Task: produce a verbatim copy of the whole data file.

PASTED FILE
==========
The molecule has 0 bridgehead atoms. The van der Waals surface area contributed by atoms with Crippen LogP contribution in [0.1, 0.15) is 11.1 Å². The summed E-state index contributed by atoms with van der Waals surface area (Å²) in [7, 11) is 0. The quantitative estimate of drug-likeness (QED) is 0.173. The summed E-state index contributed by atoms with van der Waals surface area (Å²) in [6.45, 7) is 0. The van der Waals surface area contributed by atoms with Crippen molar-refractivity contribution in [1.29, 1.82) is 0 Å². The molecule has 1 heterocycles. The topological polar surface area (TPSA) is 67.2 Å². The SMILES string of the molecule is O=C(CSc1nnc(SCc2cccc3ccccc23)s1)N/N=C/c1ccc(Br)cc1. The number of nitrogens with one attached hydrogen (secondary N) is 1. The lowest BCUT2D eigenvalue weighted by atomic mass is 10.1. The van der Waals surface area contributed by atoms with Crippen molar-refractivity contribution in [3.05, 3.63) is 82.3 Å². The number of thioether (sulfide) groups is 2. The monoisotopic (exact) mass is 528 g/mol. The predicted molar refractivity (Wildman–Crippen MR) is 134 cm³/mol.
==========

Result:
The molecule has 0 bridgehead atoms. The van der Waals surface area contributed by atoms with Crippen LogP contribution in [0.1, 0.15) is 11.1 Å². The summed E-state index contributed by atoms with van der Waals surface area (Å²) in [7, 11) is 0. The quantitative estimate of drug-likeness (QED) is 0.173. The summed E-state index contributed by atoms with van der Waals surface area (Å²) in [6.45, 7) is 0. The van der Waals surface area contributed by atoms with Crippen molar-refractivity contribution in [1.29, 1.82) is 0 Å². The molecule has 1 heterocycles. The topological polar surface area (TPSA) is 67.2 Å². The SMILES string of the molecule is O=C(CSc1nnc(SCc2cccc3ccccc23)s1)N/N=C/c1ccc(Br)cc1. The number of nitrogens with one attached hydrogen (secondary N) is 1. The lowest BCUT2D eigenvalue weighted by atomic mass is 10.1. The van der Waals surface area contributed by atoms with Crippen molar-refractivity contribution in [3.05, 3.63) is 82.3 Å². The number of thioether (sulfide) groups is 2. The monoisotopic (exact) mass is 528 g/mol. The predicted molar refractivity (Wildman–Crippen MR) is 134 cm³/mol.